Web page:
Nero fiddled, Obama Golfs
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Christingle Matthews

Grantsburg, WI

#24 Apr 11, 2013
Bushwhacker wrote:
Loneliness and bitterness. Years of both. And likely some sort of childhood trauma/sexual abuse. Poor con......
Your Fellow Topix Posters are aware of How you got so Fauched up.(Mommy and her Crother's unholy coupling creating you)

What we want to know is why are you still here. What you just described about you youth should have inspired you to "check out".....why are you still here?
Christingle Matthews

Grantsburg, WI

#25 Apr 11, 2013

"Crother" is apparently the Ghetto Name that Slewsies Uncle's Baby Momma gave him at birth

Seattle, WA

#26 Apr 11, 2013

Loneliness and bitterness. Years of both. And likely some sort of childhood trauma/sexual abuse. Poor con......

Since: Sep 11

Rogers, MN

#27 Apr 11, 2013
non-starter wrote:
<quoted text>Princess, I slapped down your supposed correction. Maybe you should work on that reading comprehension again. Here it is again for you to peruse, even though you are unlikely to understand it.
Correcting others' spelling again princess? This always ends badly for you. Give up the spell check princess bit before you get slapped down again.
Is there a difference between "publicly" and "publically?"?
I know "publically" is often seen as either an incorrect or alternate spelling of "publicly," but refers to some quasi-law term when defining "publically," suggesting to me that there's an actual usage difference between these words. Is there anyone out there who definitively knows if there's an actual difference in meaning between these two words?
The Columbia Guide to Standard English says there is no difference between the two words; they are just two different spellings, with "publicly" being the most common and accepted form. I imagine "publically" is used more often in law because it is a bigger word and looks more impressive :-) ...
Now go run that piece of mental floss from one ear and out the other, it must be itching in your small cranium today.

Reading comprehension doubly so.

These simple little hints always get lost in the depths of slewpids "unconcsience".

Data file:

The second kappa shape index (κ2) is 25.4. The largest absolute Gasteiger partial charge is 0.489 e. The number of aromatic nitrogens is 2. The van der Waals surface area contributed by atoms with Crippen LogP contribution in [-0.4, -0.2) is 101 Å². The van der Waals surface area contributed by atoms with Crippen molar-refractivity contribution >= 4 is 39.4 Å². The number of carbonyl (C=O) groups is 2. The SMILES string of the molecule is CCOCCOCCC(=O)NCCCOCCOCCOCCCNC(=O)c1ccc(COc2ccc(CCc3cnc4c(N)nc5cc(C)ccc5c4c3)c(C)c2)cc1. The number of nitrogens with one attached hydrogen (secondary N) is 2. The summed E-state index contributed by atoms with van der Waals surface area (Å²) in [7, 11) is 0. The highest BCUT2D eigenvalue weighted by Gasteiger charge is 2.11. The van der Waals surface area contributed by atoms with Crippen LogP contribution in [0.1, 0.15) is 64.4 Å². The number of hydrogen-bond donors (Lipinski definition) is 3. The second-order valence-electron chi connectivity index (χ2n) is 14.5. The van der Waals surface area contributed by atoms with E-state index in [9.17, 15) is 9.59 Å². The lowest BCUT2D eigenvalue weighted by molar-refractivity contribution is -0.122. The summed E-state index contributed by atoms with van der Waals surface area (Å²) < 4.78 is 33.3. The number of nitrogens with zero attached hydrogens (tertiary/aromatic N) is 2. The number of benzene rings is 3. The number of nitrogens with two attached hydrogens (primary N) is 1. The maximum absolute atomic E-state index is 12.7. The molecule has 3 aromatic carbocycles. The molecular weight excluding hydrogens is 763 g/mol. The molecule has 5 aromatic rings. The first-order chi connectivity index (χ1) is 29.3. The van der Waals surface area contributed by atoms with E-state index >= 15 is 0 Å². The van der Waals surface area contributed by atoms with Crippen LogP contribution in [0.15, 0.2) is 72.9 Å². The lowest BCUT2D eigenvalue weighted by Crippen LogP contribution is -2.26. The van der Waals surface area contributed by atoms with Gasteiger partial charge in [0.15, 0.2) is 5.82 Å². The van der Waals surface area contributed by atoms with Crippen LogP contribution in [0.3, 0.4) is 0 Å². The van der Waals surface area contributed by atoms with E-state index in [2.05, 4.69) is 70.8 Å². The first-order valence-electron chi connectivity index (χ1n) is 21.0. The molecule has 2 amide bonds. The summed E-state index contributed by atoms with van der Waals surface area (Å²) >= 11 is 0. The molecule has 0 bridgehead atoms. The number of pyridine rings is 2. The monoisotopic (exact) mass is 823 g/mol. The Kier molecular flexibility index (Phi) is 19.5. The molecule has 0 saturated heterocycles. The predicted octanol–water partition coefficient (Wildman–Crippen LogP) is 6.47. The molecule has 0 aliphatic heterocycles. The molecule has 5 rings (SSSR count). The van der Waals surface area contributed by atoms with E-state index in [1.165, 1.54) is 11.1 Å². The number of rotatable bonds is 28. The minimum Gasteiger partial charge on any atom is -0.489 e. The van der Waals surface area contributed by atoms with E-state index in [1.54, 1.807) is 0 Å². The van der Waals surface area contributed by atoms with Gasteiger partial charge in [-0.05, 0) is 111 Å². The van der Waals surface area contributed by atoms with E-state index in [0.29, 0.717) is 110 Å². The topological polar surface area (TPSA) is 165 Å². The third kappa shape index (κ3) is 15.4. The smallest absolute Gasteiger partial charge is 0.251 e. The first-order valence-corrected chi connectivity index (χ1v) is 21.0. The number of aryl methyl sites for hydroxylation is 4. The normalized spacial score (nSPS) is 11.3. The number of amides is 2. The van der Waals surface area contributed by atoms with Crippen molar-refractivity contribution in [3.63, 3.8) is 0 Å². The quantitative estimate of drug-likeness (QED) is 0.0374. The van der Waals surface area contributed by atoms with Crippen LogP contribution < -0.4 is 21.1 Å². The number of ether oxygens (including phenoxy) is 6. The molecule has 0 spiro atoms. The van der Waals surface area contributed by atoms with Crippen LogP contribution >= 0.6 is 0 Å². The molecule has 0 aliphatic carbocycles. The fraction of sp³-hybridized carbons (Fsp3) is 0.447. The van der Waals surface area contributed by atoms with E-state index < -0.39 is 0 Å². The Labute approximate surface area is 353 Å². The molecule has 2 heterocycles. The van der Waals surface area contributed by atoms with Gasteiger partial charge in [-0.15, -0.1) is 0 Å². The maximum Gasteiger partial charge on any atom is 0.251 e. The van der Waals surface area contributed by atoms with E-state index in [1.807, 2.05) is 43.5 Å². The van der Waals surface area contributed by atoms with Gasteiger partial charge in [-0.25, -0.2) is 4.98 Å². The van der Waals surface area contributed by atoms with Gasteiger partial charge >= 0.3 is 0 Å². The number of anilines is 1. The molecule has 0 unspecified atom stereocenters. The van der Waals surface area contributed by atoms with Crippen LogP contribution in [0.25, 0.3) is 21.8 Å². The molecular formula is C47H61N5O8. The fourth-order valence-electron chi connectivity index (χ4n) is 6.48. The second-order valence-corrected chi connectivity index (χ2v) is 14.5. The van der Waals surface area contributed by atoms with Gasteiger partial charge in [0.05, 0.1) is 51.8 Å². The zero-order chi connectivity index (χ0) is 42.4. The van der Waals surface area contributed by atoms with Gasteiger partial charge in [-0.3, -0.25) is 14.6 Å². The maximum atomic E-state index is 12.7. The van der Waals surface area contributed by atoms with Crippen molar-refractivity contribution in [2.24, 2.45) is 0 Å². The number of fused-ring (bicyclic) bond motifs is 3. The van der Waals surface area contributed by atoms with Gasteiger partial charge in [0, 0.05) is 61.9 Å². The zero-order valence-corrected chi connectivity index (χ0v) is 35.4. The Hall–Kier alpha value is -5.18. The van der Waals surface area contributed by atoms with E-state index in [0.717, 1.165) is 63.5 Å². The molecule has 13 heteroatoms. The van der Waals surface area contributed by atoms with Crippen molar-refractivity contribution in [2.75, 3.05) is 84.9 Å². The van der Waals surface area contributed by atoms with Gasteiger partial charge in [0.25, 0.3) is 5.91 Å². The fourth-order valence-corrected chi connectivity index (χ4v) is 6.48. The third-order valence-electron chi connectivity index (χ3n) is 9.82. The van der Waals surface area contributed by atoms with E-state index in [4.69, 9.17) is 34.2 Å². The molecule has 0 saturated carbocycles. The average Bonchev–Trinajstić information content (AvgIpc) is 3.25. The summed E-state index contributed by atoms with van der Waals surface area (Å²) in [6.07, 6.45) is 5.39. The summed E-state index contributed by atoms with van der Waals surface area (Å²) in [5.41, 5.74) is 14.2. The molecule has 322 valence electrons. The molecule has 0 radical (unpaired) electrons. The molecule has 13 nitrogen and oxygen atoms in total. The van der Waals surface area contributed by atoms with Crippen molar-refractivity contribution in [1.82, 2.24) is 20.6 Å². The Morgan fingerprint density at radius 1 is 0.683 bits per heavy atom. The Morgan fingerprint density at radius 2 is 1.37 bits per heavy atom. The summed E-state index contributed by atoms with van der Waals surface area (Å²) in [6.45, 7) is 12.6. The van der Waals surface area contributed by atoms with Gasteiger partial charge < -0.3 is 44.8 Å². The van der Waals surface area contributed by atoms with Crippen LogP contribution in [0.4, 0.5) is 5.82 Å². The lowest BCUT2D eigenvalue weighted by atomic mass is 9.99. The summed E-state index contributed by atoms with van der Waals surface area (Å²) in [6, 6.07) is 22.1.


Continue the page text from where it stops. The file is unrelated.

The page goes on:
Saint Paul, MN

#28 Apr 11, 2013
As of February 18th, 2013, the number of rounds of golf played by the Golfer-In-Chief is...

Seattle, WA

#29 Apr 11, 2013
The best presidential golfer is widely acknowledged to be John F. Kennedy, usually shooting around 80. But suffering from Addison's disease and a bad back, Kennedy didn't play much while he was in office. He spent more time in his Oval Office rocking chair than on the links.

Clinton, a passionate golfer whose foundation is associated with the recent Humana Classic in Palm Springs, California, was best known for taking Mulligans, a somewhat extra-legal do-over shot in a friendly match. The press even coined a term for them -- "Billigans."

Franklin Delano Roosevelt often played at his family's summer home in Maine before he was stricken with polio. A good golfer who never played while in office, he nevertheless made his mark on the game with his public works projects that led to the development of many public access golf courses, including one of the very best in the country, the Black Course at Bethpage State Park on Long Island, New York, the site of two recent U.S. Opens. Roosevelt left quite a lasting legacy on the game.

Lyndon Johnson played the game, warning his playing partners that it wasn't proper to beat the president. Most significantly, he used his outings on the links to secure votes for the Civil Rights Act of 1964.

The best athlete as president? Easy: Gerald Ford, a former All-American football center at the University of Michigan. An avid golfer, right after Jimmy Carter was sworn in replacing him, Ford immediately flew to Palm Springs to play golf with Bob Hope in his Pro Am just hours later.

There's more: President William Howard Taft, our 27th president, was so obsessive about the game he played in exhibition matches with top-notch players after his term of office; President Calvin Coolidge, who never did get the hang of the game, left his clubs behind when he left the White House; President Richard Nixon, always seemingly politically motivated, was said to have taken up the game to cozy up to Eisenhower and remain on the ticket as his running mate for a second term; and President Ronald Reagan, who was known to putt down the aisle of Air Force One into the section reserved for the national press.

There is golf royalty associated with our presidents. George H.W. Bush's grandfather, George Herbert Walker, a former U.S. Golf Association president, donated the Walker Cup, the trophy for the prestigious international biannual amateur team matches. And Bush's father, Prescott, was also smitten with the game, serving as president of the golf association as well and officiating at a number of Bobby Jones' matches.

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